There was no more polarizing manager in baseball than the hot-tempered, hard-drinking, risk-taking Billy Martin.
Under absentee and apathetic owner Charlie Finley, there was not a more neglected baseball franchise on the verge of death than the Oakland A's of the late 1970s.
Martin was the firebrand everyone wanted and Finley was the owner A's fans hated. But when Finley tapped the fifty-one-year-old Martin to manage his A's in February 1980, it sparked a major-league renaissance in the San Francisco-Bay Area.
Baseball's two most colorful personalities had joined forces.
So began the winning era of "Billy Ball," Martin's daring, unpredictable, base-stealing, aggressive style of play driven by young players like future superstar Rickey Henderson.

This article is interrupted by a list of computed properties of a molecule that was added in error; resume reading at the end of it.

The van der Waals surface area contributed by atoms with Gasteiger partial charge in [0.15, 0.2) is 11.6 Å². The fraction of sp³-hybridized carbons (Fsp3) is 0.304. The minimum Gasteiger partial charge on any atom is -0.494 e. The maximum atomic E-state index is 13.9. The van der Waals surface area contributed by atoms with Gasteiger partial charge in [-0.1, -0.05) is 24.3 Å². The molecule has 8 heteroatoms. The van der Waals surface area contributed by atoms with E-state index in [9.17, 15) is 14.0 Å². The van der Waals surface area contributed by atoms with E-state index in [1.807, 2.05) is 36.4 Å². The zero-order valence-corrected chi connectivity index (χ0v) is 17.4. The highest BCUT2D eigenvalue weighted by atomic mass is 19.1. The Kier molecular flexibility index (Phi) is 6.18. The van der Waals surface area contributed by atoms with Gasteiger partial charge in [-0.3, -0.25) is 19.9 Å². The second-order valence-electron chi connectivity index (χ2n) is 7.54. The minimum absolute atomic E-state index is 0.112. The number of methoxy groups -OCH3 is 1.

Time magazine would feature Martin on the cover of its May 1981 issue. Billy Ball translated into wins and propelled the A's to the top of the standings, eventually leading them to the American league West crown in 1981 before falling to the Yankees in the ALCS that season.
But Billy Ball had made its mark in baseball lore. During a time of economic uncertainty and dying baseball interest in Oakland, Billy Ball filled the stands, rejuvenated fans, and saved professional baseball in the city.